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C4.1 An Analysis of Serious Injuries to Dozer Operators at US Mining Sites-Wiehagen WJ, Mayton AG, Jaspal JS, Turin FE

This paper is concerned with serious injuries occurring to bulldozer operators working at domestic coal, metal and nonmetal mines. Injury data collected by the Mine Safety and Health Administration is summarized for dozer operators that incurred serious injuries while operating the equipment over a ten-year period (1988-1997).

An injury classification system was developed to code a set of fatal and nonfatal injuries. We categorize the data by activity (task being performed), result (what apparently happened to the dozer) and operator impact (how was the operator injured). Where information is available, contributing factors are identified.

The results of the study indicate that the number of serious injuries to dozer operators has declined by 30% over the time period. The reduction in serious injuries resulted in a matching reduction in days lost. This was found for all classes of dozer operator injuries: incidents due to jolts and jars, fall over / roll over, sprains and strains, struck against, and struck by.

Further reductions in injury risk will require: more widespread use of seat belts, field and laboratory research interventions to better assess the effect of alternative engineering (e.g., seat and seat suspension) designs to dampen or isolate the effects of shock and vibration, and continued attention on hazard awareness, recognition and response. Although the number of incidents have decreased, dozer operators being jolted and jarred accounts for the largest percentage (70% of the incidents) and severity (75% of the workdays lost) of serious injuries while operating the equipment.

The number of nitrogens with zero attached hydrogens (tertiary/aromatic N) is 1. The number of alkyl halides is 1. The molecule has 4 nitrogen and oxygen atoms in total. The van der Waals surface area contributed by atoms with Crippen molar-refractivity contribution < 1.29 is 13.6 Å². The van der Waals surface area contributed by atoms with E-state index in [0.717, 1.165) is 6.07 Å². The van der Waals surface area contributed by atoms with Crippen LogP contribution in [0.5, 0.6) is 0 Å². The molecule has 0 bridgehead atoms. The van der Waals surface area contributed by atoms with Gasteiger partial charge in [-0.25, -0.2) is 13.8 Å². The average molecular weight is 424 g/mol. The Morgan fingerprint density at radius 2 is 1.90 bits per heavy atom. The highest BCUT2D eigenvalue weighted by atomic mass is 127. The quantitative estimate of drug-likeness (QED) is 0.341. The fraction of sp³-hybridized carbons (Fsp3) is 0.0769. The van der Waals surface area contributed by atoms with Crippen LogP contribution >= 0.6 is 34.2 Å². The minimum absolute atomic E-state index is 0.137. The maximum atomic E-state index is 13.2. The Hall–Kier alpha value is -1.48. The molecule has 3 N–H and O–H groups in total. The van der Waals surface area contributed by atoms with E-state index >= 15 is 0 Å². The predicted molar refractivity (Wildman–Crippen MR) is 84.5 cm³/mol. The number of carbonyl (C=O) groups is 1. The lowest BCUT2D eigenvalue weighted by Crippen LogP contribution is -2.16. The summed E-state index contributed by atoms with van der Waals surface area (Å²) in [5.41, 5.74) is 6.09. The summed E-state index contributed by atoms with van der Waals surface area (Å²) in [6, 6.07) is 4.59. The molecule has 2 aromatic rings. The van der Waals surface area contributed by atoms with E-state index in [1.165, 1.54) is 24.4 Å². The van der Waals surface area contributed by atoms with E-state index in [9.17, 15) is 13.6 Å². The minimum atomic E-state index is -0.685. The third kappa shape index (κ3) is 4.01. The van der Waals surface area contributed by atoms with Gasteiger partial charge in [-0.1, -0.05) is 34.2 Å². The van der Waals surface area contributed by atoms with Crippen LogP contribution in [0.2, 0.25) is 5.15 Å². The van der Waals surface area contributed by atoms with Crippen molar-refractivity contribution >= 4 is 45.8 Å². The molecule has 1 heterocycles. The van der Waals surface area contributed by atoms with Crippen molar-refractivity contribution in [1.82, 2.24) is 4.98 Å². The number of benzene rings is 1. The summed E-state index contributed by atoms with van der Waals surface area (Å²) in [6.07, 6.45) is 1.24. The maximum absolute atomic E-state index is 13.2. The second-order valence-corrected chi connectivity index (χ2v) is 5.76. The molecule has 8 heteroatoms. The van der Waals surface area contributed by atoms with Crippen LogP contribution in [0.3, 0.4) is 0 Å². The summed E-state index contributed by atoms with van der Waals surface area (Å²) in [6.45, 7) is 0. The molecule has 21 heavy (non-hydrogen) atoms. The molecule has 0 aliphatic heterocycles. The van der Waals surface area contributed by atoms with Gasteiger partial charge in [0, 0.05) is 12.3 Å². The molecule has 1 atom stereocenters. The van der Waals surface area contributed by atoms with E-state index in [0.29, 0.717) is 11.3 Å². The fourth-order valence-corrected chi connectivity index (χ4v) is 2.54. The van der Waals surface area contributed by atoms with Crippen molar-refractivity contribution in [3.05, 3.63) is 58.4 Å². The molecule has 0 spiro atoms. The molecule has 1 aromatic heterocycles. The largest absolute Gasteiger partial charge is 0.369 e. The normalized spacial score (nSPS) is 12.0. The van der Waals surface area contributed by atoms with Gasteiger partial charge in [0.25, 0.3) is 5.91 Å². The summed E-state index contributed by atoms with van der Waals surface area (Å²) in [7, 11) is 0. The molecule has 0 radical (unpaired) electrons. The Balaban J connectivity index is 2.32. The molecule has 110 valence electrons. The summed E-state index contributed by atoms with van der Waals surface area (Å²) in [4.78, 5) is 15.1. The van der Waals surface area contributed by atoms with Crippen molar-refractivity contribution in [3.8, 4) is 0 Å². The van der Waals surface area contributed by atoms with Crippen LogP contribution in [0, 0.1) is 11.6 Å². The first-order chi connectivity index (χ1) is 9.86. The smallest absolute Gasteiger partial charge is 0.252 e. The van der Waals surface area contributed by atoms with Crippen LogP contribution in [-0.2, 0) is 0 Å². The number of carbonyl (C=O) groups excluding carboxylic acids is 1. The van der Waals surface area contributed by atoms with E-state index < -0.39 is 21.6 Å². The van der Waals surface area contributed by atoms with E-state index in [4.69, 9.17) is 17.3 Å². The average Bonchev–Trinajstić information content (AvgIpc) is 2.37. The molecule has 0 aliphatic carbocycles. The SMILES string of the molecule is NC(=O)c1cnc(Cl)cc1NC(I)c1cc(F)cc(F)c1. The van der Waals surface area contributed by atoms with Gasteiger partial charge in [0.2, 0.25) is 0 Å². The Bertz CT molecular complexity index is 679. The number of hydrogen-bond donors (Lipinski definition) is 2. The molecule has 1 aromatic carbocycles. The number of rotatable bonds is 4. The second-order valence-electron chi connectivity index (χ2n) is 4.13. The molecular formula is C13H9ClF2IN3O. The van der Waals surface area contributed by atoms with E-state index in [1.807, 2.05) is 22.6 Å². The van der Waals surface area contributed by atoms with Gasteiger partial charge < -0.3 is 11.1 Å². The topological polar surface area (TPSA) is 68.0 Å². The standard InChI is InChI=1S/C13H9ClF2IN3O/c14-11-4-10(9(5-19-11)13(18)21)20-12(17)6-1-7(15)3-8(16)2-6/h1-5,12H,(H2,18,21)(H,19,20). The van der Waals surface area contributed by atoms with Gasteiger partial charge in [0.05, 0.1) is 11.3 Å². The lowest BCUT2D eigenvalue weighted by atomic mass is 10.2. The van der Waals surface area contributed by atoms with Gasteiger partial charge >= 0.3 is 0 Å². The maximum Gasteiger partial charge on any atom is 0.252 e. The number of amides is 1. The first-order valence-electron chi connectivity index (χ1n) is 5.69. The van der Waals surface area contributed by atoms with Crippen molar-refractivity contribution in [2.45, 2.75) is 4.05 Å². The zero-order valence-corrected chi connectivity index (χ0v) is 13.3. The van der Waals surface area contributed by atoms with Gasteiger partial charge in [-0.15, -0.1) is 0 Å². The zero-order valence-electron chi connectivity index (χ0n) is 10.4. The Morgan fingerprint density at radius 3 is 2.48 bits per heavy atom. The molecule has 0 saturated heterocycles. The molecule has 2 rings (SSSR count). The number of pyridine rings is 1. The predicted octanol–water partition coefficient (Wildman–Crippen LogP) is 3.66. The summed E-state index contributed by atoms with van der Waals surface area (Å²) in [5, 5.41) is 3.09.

C4.2 Haulage Truck Dump-Site Safety-Turin FC, Wiehagen WJ, Jaspal JS, Mayton AG

Dump-site injuries occur at all major mineral industries. Working in elevated areas near an edge is a common hazard for operators of off-highway mobile mining equipment. This report will examine serious injuries involving haulage trucks working at dump-sites for the period 1988 to 1997. Data were acquired from injury reports gathered by the Mine Safety and Health Administration (MSHA). This work is organized into three primary sections. The first presents an overview of the frequency and severity of injuries. The second analyzes injury characteristics using MSHA defined data fields and author defined injury classifications. Key findings are discussed in the third section. In summary, 370 serious injuries were identified, 26 of these were fatalities. Although haulage truck dump-site activities resulted in a small proportion of surface mining injuries, these injuries were much more likely to result in death or significant lost time than most other surface mining injuries. The findings of this report support that haulage truck dump-site activities are worthy of continued study by those interested in improving the health and safety of workers at surface mines.


C4.3 Evaluating Safety Interventions in the U.S. Mining Industry-Coleman PJ, Kerkering JC

Traumatic injury prevention in the workplace is an ongoing challenge, particularly in high-risk industries such as mining. When a safety program is changed, or a new emphasis added, how can it be evaluated? What works and what doesn't? We outline one approach to this problem here.